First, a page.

.Last <- function(...) {
     collect(wait=FALSE)
     all <- children()
     if (length(all)) {
         kill(all, SIGTERM)
         collect(all)
     }
 }

Again, the above is not a recommended way to deal with this - it rather a last resort. You should really assign jobs and collect results like

jobs <- lapply(1:3, function(i) parallel({Sys.sleep(i); i}))
collect(jobs)

As for the general process child question - init inherits the children only after R quits, but in .Last you can still find their pids since the parent process exists at that point so you could perform similar cleanup as in the multicore case.

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Thanks. The problem is that users sometimes (I suppose unintentionally) leave a mess on my servers. I'm trying to sandbox it down by restricting permissions and clean up after them wherever possible. –  Jeroen Feb 3 '12 at 5:05
    
+1 This is good advice, and helpfully extends the documentation. Not that the documentation for multicore is bad, dear author of multicore, but mastering fork and collect is made easier with more examples and advice. –  Iterator Feb 3 '12 at 5:06
    
@Jeroen That is fair enough. Unfortunately clean up in R is voluntary. However, you could write a small C function and register it with atexit to force cleanup in all cases (except for crashes - only signal handlers will help with those). –  Simon Urbanek Feb 3 '12 at 5:14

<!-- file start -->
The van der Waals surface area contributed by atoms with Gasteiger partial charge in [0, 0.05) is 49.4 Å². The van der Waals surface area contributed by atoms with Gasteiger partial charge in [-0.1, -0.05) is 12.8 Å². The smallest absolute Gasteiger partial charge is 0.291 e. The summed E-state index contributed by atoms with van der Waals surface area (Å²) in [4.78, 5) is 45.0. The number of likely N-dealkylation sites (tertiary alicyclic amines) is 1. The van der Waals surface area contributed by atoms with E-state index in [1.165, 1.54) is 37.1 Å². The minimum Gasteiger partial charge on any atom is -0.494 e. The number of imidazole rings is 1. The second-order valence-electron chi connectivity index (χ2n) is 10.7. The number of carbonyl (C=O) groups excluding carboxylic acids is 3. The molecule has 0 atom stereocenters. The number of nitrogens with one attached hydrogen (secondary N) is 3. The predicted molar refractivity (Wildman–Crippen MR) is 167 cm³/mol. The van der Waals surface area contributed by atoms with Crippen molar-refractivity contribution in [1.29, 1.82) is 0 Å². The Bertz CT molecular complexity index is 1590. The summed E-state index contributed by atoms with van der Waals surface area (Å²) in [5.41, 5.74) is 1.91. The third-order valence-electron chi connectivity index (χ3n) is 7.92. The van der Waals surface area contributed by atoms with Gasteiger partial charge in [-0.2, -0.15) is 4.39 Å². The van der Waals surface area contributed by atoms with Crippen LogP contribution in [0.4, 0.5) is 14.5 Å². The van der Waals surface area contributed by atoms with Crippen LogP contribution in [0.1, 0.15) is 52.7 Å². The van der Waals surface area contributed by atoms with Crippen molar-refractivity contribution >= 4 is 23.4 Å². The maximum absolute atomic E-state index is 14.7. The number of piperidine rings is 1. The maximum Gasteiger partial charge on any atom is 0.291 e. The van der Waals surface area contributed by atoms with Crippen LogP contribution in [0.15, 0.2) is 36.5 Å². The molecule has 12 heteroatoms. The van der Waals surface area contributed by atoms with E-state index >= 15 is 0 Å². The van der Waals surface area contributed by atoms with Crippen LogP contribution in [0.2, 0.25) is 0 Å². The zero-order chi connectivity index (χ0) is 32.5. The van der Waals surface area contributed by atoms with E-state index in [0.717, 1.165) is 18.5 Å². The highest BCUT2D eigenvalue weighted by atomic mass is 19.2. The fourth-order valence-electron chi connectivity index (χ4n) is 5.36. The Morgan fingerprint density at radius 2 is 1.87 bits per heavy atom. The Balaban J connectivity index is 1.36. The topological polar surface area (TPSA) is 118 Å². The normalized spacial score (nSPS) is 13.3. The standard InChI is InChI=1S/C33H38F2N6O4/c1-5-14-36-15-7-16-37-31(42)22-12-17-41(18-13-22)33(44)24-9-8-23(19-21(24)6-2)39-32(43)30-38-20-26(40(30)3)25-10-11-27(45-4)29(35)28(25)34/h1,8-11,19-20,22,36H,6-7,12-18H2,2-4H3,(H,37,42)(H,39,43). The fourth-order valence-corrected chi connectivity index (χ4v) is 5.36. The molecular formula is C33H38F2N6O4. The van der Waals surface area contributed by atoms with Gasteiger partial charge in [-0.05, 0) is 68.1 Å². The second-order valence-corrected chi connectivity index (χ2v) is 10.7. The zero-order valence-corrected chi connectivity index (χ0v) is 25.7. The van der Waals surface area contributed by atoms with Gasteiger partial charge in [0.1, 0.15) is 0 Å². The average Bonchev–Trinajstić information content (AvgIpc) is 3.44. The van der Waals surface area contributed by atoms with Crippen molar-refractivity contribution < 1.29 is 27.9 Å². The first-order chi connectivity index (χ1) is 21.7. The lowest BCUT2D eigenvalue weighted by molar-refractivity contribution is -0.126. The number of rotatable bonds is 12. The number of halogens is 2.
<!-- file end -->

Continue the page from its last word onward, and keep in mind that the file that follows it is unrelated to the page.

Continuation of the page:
@Iterator Well, you're not supposed to use fork - there is even a warning about that ;). Most users should be happy with mclapply. But it's fair enough - I can add an extra warning about the life of the children on the parallel/collect page. –  Simon Urbanek Feb 3 '12 at 5:16
    
I think the best thing I can think of right now is .Last <- function() system("pkill -P 1 R") which will kill all R orphans... –  Jeroen Feb 3 '12 at 5:51

Before the user quits the R session, the processes you want to kill will have parent process ID equal to the process ID of the session that started them. You could perhaps use the .Last or .Last.sys hooks (see help(q)) to kill all processes with the appropriate PPID at that point; those can be suppressed with q(runLast=FALSE), so it isn't perfect, but I think it's the best option you have.

After the user quits the R session, there is no reliable way to do what you want -- the only record the kernel keeps of process parentage is the PPID you see in ps -ef, and when a parent process exits, that information is destroyed, as you have discovered.